Reliability and Validity
The reliability of a study depends on the consistency of its results. If we replicate a study four times and we get the same or very similar results, then the study or the results are considered reliable. A study is valid if it actually measures what it is claiming to measure. It has nothing to do with reliability; a psychological test can be reliable but lack validity because it fails to measure the thing in question.
Individual and situational explanations
These are two different arguments about why a person is behaving in a certain way. The individual explanation states that someone’s personality is determining their behaviour whereas the situational explanation states that the behaviour is a result of the situation a person is in. Individual explanations involves personality traits while situational explanations could involve peer pressure or environment factors.
Nature and nurture
This is a major psychological debate: are we affected by nature or are we nurtured into things? The nature approach claims that something is a natural phenomenon, something we were born with. The nurture approach says we learn certain behaviours or traits from external sources, like our parents or peers. One way to look at it is to think about criminals: were they born with criminal potential or did they turn to crime because of other factors?
Psychometrics is a branch of psychology which involves the measurement of different traits. Psychometric tests could test a person’s intelligence, cognitive abilities, behaviour, temperament, various strengths and weaknesses, and so on. Most major companies use psychometric tests on potential employees.
Quantitative and qualitative data
These are simple but often mixed up. Quantitative data is always numerical and to the point but qualitative data is descriptive. A study that results in data in the form of numbers and frequencies is yielding quantitative data but a study that tells us how certain people feel about a certain topic gives us meaningful qualitative data. Both types have their advantages and disadvantages.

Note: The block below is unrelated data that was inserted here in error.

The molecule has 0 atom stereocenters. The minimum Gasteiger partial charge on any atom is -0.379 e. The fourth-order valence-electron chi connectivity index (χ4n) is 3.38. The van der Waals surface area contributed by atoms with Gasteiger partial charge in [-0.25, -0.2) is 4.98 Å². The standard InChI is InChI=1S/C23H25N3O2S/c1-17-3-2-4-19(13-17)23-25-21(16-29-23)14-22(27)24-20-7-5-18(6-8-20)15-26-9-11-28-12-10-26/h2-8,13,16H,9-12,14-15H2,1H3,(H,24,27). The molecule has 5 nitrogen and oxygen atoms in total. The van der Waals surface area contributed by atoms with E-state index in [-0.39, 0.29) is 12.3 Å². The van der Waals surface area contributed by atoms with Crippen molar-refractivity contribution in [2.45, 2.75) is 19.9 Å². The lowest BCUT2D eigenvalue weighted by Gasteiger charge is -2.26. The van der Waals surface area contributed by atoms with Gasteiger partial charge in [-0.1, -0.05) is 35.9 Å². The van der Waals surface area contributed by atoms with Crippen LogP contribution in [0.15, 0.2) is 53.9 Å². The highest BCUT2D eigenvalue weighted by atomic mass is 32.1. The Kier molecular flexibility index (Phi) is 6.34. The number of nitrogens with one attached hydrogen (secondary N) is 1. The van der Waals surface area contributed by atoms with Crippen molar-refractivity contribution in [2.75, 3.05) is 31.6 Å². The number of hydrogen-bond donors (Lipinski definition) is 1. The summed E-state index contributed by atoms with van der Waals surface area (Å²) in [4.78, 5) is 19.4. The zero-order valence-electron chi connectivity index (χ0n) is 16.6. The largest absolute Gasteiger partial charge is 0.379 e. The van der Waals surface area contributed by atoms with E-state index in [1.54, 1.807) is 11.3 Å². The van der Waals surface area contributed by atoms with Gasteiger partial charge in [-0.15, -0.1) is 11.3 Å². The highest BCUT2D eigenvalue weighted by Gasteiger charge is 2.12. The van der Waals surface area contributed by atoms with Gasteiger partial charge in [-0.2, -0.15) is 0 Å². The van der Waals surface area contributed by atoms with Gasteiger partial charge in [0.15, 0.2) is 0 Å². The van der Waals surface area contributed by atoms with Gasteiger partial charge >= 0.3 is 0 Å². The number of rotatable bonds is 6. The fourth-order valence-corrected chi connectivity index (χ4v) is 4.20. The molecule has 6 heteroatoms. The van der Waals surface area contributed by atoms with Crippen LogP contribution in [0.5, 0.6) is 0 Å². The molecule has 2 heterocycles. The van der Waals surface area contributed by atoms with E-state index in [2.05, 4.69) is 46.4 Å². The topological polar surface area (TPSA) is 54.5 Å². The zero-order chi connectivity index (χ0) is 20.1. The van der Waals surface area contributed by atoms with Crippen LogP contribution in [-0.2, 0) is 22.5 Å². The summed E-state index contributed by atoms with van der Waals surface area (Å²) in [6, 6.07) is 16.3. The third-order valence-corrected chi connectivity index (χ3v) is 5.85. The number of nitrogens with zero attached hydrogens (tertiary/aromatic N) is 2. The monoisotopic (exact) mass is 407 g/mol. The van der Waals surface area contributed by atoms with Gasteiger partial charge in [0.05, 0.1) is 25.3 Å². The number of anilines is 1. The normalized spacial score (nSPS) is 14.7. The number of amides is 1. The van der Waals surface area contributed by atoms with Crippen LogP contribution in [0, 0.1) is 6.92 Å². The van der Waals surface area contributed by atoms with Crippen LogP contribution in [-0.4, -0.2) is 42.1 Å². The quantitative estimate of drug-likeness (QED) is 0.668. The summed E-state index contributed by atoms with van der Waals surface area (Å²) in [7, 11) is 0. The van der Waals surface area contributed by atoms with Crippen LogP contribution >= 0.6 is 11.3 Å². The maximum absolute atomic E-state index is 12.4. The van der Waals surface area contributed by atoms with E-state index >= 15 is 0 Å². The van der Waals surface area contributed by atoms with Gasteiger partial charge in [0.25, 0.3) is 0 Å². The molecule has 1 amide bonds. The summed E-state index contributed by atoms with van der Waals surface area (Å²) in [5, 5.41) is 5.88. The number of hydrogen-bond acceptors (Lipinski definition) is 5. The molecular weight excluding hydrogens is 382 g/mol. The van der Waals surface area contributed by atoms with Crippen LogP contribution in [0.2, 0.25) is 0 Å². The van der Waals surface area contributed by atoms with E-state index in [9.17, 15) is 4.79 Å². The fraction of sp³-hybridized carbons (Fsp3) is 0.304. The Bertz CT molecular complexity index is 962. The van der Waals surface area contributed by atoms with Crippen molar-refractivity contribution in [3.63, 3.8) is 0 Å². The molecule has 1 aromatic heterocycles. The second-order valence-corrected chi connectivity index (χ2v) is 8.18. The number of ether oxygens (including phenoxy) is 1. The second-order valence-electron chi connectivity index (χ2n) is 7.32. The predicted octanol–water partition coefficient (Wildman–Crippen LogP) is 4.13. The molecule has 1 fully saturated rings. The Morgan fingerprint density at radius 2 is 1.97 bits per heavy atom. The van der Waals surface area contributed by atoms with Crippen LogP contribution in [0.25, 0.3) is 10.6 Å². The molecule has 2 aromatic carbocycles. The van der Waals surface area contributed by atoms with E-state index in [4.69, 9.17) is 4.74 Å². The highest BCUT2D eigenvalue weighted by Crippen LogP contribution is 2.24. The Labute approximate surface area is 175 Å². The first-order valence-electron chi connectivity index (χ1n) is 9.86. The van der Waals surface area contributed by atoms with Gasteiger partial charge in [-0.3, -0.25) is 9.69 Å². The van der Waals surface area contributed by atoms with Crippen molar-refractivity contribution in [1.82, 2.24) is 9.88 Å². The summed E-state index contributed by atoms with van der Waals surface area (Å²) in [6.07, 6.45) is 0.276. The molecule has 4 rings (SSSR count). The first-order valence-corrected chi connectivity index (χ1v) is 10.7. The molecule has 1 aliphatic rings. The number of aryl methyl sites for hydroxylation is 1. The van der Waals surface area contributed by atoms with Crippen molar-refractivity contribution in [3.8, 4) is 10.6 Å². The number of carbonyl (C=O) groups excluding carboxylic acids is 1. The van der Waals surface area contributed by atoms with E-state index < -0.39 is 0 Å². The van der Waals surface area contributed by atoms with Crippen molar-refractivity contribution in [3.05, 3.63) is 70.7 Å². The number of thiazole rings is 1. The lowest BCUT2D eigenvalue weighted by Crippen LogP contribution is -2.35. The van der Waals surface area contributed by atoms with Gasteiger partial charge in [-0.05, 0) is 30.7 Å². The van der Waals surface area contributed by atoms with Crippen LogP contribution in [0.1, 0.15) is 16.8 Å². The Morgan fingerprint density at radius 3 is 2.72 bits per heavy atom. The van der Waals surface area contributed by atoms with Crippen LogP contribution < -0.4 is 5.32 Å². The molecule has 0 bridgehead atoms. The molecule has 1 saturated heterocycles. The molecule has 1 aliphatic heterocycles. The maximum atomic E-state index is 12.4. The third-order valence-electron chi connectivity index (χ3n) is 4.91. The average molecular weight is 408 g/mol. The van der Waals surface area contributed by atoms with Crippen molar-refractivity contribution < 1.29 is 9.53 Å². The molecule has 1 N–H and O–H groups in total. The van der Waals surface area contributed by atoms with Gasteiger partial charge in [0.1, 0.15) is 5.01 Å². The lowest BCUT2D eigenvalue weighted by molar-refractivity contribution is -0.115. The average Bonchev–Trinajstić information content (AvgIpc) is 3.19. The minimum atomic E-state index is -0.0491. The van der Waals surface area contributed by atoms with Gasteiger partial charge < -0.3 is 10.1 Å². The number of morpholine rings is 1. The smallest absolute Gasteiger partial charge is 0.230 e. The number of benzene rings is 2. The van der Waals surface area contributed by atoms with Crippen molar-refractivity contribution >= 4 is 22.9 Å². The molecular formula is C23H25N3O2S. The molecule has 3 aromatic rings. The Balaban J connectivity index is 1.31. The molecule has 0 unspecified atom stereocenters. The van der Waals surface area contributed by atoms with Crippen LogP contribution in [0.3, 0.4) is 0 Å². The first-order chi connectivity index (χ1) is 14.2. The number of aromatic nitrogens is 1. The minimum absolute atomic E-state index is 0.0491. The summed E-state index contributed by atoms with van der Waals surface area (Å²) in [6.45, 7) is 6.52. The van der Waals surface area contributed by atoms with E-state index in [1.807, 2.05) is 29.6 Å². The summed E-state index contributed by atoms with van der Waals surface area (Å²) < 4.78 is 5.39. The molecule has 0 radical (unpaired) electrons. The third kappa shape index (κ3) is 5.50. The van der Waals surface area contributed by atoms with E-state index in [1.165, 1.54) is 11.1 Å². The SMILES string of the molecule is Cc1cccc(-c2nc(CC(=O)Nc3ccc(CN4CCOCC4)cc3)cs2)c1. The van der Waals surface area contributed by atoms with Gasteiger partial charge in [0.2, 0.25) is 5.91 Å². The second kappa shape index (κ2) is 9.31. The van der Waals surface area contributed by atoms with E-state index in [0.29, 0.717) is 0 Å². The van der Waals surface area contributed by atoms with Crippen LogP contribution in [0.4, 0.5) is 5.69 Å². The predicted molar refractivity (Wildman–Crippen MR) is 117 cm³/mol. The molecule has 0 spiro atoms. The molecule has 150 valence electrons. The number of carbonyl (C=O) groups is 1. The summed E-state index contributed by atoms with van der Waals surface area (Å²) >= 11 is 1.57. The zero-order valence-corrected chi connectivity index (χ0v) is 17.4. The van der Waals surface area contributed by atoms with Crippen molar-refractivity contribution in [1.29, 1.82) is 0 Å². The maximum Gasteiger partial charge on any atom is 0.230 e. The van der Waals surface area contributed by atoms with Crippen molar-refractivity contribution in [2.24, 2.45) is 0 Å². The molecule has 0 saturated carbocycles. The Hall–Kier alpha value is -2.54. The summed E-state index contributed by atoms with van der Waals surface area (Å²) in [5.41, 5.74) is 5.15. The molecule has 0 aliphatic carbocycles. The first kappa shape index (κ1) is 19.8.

Generalisability refers to how well the results of a study’s participants can be applied to a wider group. If a study was conducted on three white males living in America, the results cannot be applied to females, other ethnic groups or people living in other countries, meaning the results are not generalisable.
Snapshot and longitudinal studies
A snapshot study is a study conducted in a very short amount of time, like hours or days. Longitudinal studies are the opposite; they could take months, even decades, to complete. The former study gives us a ‘snapshot’ of something whereas longitudinal studies give us a longer span to observe.
The use of children and animals in research
This topic comes under ethical issues of psychology. A researcher cannot just grab a bunch of children (a non-researcher doing that would be creepy enough!) or animals (put the cats down!) and start experimenting. Lots of issues have to be considered, especially consent; children are not old enough to give consent and animals can’t really agree to being part of a study. This topic is a whole debate in itself so don’t dive too deep here, but do look at this in terms of ethics.
Reductionism is an argument which states that something, such as human behaviour or emotion, can be explained with one lone factor, for example physiology. This has good and bad points: it allows us to simplify complicated ideas and understand phenomena step by step, starting with one factor. However, it is often seen as far too limited and many psychologists argue that things like behaviour and emotion are too complex to be reduced down to single factors.
Determinism is an argument which states that humans do not have much control over their actions because we are controlled by other factors, such as genetics. This implies that there is no “free will” and that it is possible for us to predict someone’s behaviour if we identify the cause of that behaviour.